Due to the DoD sponsored data collection we are not allowed to distribute the Multispectral Dataset to foreign nationals or researchers outside USA.
ONR Collections – SWIR Biometrics Dataset
Goal: Develop algorithms for cross-spectral face matching at night and obstructed by tinted materials.
- 2011-2013 Face in Challenging Environments
- SWIR imager, active (1150nm laser source), tungsten, and natural illumination
- 1050-1650nm wavelengths, filtered at 100nm bands
- Phase I: Indoor collection under varying lighting conditions
- 138 participants
- Phase II: Outdoors collection under environmental lighting, both day and night
- 200 participants
WVU Multispectral Face Database
Three different types of cameras have been used to collect this database, i.e. a Canon EOS 5D Mark II, a DuncanTech MS3100 and a XenICS Xeva InGaAs. These cameras were used to acquire the WVU Multispectral database that is composed of three datasets, i.e. visible (CANON), multispectral (MS3100 - captures four different wavelength bands, i.e. IR and Red, Green and Blue), and SWIR (XenICS). The purpose of acquiring such a database was to capture face images under different spectra in order to benefit from the information variability provided by different modalities, and study the recognition performance of different techniques.
The database was collected over two sessions spanning one month. In total, 30 subjects participated, 22 male and eight female. Each session of the Visible dataset has 15 frontal face images for each subject, resulting in 450 images in total. In each session of the Multispectral dataset , we acquired face images at three different poses, i.e. full frontal, and left/right at +/−67.5 degrees. For each pose and with a single shot we captured four images that are associated with the Green/Blue, Red, IR, and RGB/Color-IR (combined) component respectively (360 images in total). For the SWIR Dataset, we acquired face images at three different poses, i.e. full frontal, and left/right at +/−67.5 degrees. For each pose, we obtained images with and without employing a band-pass filter, viz. a set of hardware/lenses that were placed in front of the camera before each shot. The wavelength range covered starts from 900 nm, and goes up to 1700 nm, using filters that are 100 nm wide and centered at 950, 1050, . . . , 1650 nm. Thus, nine samples per pose (no filter, and 950–1650 nm/100 nm) have been acquired, resulting in 810 images in total (27 samples/session×30 subjects).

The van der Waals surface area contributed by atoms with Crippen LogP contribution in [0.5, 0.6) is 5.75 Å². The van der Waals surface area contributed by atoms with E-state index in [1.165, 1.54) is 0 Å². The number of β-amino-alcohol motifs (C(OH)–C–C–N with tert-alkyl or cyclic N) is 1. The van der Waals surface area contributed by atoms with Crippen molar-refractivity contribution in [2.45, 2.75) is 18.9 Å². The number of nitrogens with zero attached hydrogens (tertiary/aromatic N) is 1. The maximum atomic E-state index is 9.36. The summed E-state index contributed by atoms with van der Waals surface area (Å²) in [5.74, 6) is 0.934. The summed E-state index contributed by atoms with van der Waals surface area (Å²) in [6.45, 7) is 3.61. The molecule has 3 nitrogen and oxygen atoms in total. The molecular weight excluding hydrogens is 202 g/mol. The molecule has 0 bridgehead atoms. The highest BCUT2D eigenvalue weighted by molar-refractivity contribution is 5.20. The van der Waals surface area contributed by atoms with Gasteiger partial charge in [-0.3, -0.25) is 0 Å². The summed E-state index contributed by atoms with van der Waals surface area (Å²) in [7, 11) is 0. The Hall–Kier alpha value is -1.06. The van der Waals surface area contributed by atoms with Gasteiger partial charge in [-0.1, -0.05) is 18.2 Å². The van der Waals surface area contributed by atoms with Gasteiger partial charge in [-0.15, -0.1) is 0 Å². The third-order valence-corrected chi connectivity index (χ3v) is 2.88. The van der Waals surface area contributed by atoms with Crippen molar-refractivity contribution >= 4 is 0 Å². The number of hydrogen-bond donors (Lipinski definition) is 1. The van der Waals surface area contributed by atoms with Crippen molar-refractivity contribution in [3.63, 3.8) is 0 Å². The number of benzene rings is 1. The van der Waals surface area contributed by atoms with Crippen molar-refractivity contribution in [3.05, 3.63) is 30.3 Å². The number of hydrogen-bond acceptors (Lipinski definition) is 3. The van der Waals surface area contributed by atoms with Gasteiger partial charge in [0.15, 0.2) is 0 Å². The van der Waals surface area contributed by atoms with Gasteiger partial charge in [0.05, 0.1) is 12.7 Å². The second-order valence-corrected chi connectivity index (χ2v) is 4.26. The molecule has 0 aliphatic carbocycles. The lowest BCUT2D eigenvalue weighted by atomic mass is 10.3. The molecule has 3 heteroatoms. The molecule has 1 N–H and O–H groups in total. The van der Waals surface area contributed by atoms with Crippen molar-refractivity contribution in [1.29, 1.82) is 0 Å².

Multispectral Imaging (Iris) Database
This collection includes the images of human iris. A multispectral image consists of multiple wavelengths or wavelength bands of the electromagnetic spectrum captured over the same object, independent of the other wavelengths. It is typically represented as a matrix of pixels for each 2-Dimensional channel (eg. Red, Green, Blue, etc.) that are concatenated or stacked on top of each other in the 3rd dimension. These multispectral images are typically a narrow band over certain wavelengths ranging around 50nm in bandpass.
The arrangement described above was used to acquire 70 eye images from the left and right eyes of 35 subjects (5 samples per subject). The subject pool used in this preliminary analysis consisted of individuals having diﬀerent eye colors. The database includes irides ranging in color from greyish blue, greenish hazel, to dark brown. The ’/’ indicated in the color column of the table suggests that the iris has a two-toned appearance.
The data set also contains distinguishing features such as freckles, moles, and various colored spots and streaks. Only subjects 9, 10, 13, 17, and 35 of the set have irides with little or no melanin pigmentation and 15 out of the 35 subjects have some form of multicolored iris. Thus, the data set is very diverse with respect to the color contained in the irides. The color of each iris was determined by visual inspection since it is diﬃcult to automatically elicit the eye color from the images given the rapid variations in texture chromaticity within the high-resolution image.